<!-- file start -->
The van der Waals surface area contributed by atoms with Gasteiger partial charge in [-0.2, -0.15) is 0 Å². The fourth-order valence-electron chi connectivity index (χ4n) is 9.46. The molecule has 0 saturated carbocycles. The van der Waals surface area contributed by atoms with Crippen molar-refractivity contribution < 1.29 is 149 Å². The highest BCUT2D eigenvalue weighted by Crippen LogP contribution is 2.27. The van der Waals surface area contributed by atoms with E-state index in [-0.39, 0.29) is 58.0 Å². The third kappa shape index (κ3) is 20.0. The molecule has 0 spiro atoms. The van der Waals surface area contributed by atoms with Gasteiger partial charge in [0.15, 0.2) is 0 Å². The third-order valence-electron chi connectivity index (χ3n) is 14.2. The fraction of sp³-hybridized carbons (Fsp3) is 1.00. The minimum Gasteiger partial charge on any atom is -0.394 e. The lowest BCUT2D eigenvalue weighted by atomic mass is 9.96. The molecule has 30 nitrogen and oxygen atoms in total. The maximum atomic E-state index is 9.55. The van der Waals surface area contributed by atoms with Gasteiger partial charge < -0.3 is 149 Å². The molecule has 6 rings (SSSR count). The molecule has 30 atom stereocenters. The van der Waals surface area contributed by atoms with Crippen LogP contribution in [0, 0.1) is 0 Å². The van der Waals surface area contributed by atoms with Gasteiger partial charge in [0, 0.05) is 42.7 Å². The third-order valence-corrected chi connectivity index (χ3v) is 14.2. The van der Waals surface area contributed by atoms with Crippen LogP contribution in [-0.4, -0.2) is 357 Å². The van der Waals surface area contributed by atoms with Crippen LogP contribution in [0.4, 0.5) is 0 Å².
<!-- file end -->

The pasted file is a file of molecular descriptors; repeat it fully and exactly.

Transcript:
The van der Waals surface area contributed by atoms with Gasteiger partial charge in [-0.2, -0.15) is 0 Å². The fourth-order valence-electron chi connectivity index (χ4n) is 9.46. The molecule has 0 saturated carbocycles. The van der Waals surface area contributed by atoms with Crippen molar-refractivity contribution < 1.29 is 149 Å². The highest BCUT2D eigenvalue weighted by Crippen LogP contribution is 2.27. The van der Waals surface area contributed by atoms with E-state index in [-0.39, 0.29) is 58.0 Å². The third kappa shape index (κ3) is 20.0. The molecule has 0 spiro atoms. The van der Waals surface area contributed by atoms with Gasteiger partial charge in [0.15, 0.2) is 0 Å². The third-order valence-electron chi connectivity index (χ3n) is 14.2. The fraction of sp³-hybridized carbons (Fsp3) is 1.00. The minimum Gasteiger partial charge on any atom is -0.394 e. The lowest BCUT2D eigenvalue weighted by atomic mass is 9.96. The molecule has 30 nitrogen and oxygen atoms in total. The maximum atomic E-state index is 9.55. The van der Waals surface area contributed by atoms with Gasteiger partial charge < -0.3 is 149 Å². The molecule has 6 rings (SSSR count). The molecule has 30 atom stereocenters. The van der Waals surface area contributed by atoms with Crippen LogP contribution in [0, 0.1) is 0 Å². The van der Waals surface area contributed by atoms with Gasteiger partial charge in [0, 0.05) is 42.7 Å². The third-order valence-corrected chi connectivity index (χ3v) is 14.2. The van der Waals surface area contributed by atoms with Crippen LogP contribution in [-0.4, -0.2) is 357 Å². The van der Waals surface area contributed by atoms with Crippen LogP contribution in [0.4, 0.5) is 0 Å².